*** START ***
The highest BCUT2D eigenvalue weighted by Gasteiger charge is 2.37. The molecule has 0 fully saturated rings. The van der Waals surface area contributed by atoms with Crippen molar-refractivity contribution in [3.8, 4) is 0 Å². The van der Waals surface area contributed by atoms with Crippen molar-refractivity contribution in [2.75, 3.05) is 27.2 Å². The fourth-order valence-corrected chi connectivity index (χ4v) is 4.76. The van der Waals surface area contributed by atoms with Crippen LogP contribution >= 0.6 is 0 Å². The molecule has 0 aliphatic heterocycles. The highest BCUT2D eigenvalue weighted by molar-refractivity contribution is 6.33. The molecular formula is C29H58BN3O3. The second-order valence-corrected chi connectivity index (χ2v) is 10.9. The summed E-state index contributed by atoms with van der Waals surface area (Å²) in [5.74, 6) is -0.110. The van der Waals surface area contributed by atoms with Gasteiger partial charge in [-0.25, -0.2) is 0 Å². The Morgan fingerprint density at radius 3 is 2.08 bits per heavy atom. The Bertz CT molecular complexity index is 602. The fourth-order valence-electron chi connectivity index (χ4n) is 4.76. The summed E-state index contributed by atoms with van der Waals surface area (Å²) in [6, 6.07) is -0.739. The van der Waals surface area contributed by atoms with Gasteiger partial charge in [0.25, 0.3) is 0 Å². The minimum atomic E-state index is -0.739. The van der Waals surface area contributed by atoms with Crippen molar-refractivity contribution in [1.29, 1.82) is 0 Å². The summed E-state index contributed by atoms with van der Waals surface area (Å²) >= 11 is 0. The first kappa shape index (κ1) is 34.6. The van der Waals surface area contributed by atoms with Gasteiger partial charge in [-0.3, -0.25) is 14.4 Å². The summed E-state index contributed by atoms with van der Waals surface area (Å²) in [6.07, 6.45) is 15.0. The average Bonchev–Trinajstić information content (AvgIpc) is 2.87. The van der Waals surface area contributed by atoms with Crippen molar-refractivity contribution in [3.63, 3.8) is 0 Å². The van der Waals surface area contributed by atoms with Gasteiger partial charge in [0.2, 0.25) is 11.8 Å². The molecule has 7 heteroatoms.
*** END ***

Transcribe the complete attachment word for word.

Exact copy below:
The highest BCUT2D eigenvalue weighted by Gasteiger charge is 2.37. The molecule has 0 fully saturated rings. The van der Waals surface area contributed by atoms with Crippen molar-refractivity contribution in [3.8, 4) is 0 Å². The van der Waals surface area contributed by atoms with Crippen molar-refractivity contribution in [2.75, 3.05) is 27.2 Å². The fourth-order valence-corrected chi connectivity index (χ4v) is 4.76. The van der Waals surface area contributed by atoms with Crippen LogP contribution >= 0.6 is 0 Å². The molecule has 0 aliphatic heterocycles. The highest BCUT2D eigenvalue weighted by molar-refractivity contribution is 6.33. The molecular formula is C29H58BN3O3. The second-order valence-corrected chi connectivity index (χ2v) is 10.9. The summed E-state index contributed by atoms with van der Waals surface area (Å²) in [5.74, 6) is -0.110. The van der Waals surface area contributed by atoms with Gasteiger partial charge in [-0.25, -0.2) is 0 Å². The Morgan fingerprint density at radius 3 is 2.08 bits per heavy atom. The Bertz CT molecular complexity index is 602. The fourth-order valence-electron chi connectivity index (χ4n) is 4.76. The summed E-state index contributed by atoms with van der Waals surface area (Å²) in [6, 6.07) is -0.739. The van der Waals surface area contributed by atoms with Gasteiger partial charge in [0.25, 0.3) is 0 Å². The minimum atomic E-state index is -0.739. The van der Waals surface area contributed by atoms with Crippen molar-refractivity contribution in [1.29, 1.82) is 0 Å². The summed E-state index contributed by atoms with van der Waals surface area (Å²) >= 11 is 0. The first kappa shape index (κ1) is 34.6. The van der Waals surface area contributed by atoms with Gasteiger partial charge in [-0.3, -0.25) is 14.4 Å². The summed E-state index contributed by atoms with van der Waals surface area (Å²) in [6.07, 6.45) is 15.0. The average Bonchev–Trinajstić information content (AvgIpc) is 2.87. The van der Waals surface area contributed by atoms with Crippen molar-refractivity contribution in [3.63, 3.8) is 0 Å². The van der Waals surface area contributed by atoms with Gasteiger partial charge in [0.2, 0.25) is 11.8 Å². The molecule has 7 heteroatoms.